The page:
Hunt Gets Room to Maneuver as UK Deficit Comes In Below Forecast

UK government borrowing came in £13.2 billion ($16.5 billion) below official forecasts last fiscal year, leaving Chancellor of the Exchequer Jeremy Hunt modest room for giveaways ahead of the next general election.

(Bloomberg) — UK government borrowing came in £13.2 billion ($16.5 billion) below official forecasts last fiscal year, leaving Chancellor of the Exchequer Jeremy Hunt modest room for giveaways ahead of the next general election. 

Despite another month of huge subsides for energy bills in March, buoyant tax revenue left the budget deficit for 2022-23 as a whole at £139.2 billion, or 5.5% of gross domestic product, the Office for National Statistics said Tuesday. 

That’s higher than in 2021-22 but less than the £152.4 billion forecast by the Office for Budget Responsibility last month. For March alone, borrowing was £21.5 billion, the second highest for the month on record but in step with economists’ expectations.

Hunt, who last month handed out £20 billion a year more in business tax cuts and spending to bring people back to work, will find there is no shortage of claims on his additional fiscal headroom.

Public-sector workers are waging the worst strikes in decades to press their demands for inflation-matching pay rises. Meanwhile, rank-and-file Tories fear a backlash at the election unless Sunak and Hunt cut taxes, which are now at their highest share of the economy since World War II.

But while the outlook for the economy has brightened, risks abound, including the drag from higher interest rates and tighter financial conditions in the wake of recent strains in the global banking sector. 

Government net debt at the end of March stood at £2.53 trillion, or 99.6% of GDP – the highest ratio since the early 1960s.

The undershoot compared with forecasts provides the second fiscal boost for Hunt in recent days after credit-rating agency Standard & Poor’s on Friday upgraded its outlook for the UK. It raises the prospect of further tax cuts or spending increases as Prime Minister Rishi Sunak tries to revive the Conservatives’ fortunes before a national vote due by January 2025 but likely earlier.

Hunt signaled his determination to restore health to the public finances, making it less likely he’ll use the windfall for more largess popular with voters.

“These numbers reflect the inevitable consequences of borrowing eye-watering sums to help families and businesses through a pandemic and Putin’s energy crisis,” Hunt said in a statement. “We cannot borrow forever. We now have a clear plan to get debt falling which will reduce the financial pressure we pass onto our children and grandchildren.”

Britain’s ruling Conservative Party is more than 10 percentage points behind the Labour opposition in opinion polls.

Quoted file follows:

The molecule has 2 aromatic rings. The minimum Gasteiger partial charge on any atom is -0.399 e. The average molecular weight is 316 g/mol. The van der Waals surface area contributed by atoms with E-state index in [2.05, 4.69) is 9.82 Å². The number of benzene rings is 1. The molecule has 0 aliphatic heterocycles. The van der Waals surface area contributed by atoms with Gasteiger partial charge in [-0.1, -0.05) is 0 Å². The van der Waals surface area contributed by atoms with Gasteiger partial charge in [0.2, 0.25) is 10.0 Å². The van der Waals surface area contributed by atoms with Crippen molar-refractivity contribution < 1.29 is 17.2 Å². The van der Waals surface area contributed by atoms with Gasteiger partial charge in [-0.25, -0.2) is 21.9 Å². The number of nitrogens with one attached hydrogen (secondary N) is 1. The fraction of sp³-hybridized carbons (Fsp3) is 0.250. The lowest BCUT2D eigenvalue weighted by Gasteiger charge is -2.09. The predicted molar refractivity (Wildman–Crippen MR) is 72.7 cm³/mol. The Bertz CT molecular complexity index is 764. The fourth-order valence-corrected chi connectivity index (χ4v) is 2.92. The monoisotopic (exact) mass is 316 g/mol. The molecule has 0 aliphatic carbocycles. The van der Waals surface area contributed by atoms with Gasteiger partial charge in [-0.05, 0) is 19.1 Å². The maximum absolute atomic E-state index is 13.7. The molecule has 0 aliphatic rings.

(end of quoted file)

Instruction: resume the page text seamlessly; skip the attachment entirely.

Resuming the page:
The public finances were hit hard by a large spike in debt interest costs and the cost of helping households with their energy bills and other one-off cost of living measures. Debt interest hit a record £106.6 billion, up 47% from a year ago. The cost of energy support measures reached £41.2 billion.

Energy Support

This included a final £1.9 billion in direct payments to households in March and £6.1 billion under the energy-price cap.

Michal Stelmach, senior economist at KPMG UK, said the figures suggested “choppy waters ahead for the public finances.” Stelmach added, “While the UK is not unique in facing pressures on the public finances, with recent shocks being largely global in nature, we estimate that around a quarter of the increase in gilt yields over the past year could be attributed to UK-specific factors.”

Other cost-of-living payments contributed to an 8.1% increase in welfare benefits over the year, which the government boosted in response to Russian President Vladimir Putin’s decision to choke off natural gas supplies to Europe.

Inflation has also driven up the cost of the servicing the national debt as payments on around a quarter of outstanding government bonds are linked to the Retail Prices Index. 

The chancellor was helped by strong tax receipts, which rose 10.5% in the year to £929 billion, helped by big increases in taxes on income, VAT and corporations. Excluding fiscally neutral transfers from the Bank of England’s Asset Purchase Facility, receipts were up 11%.

For the first time, the ONS published a balance sheet estimate of the UK government’s net worth, a measure of what the state owns and what it owes. The ONS found that the government has a net liability of £606 billion. 

The UK is one of only a few advanced economies whose liabilities, such as public sector pensions, are larger than its assets like public infrastructure, according to the Organization for Economic Cooperation and Development.

The BOE’s quantitative easing portfolio of gilts made its largest monthly loss on record, of £1.58 billion as the cost of paying interest on the commercial bank reserves it created was higher than the income from the government bonds it bought.

For the full year, the program cost was £3.8 billion. The Treasury has transferred billions of pounds to the BOE in recent months to cover losses. Until interest rates started rising, the BOE transferred around £120 billion to the Treasury since 2009.

(Updates with details from the report and charts.)

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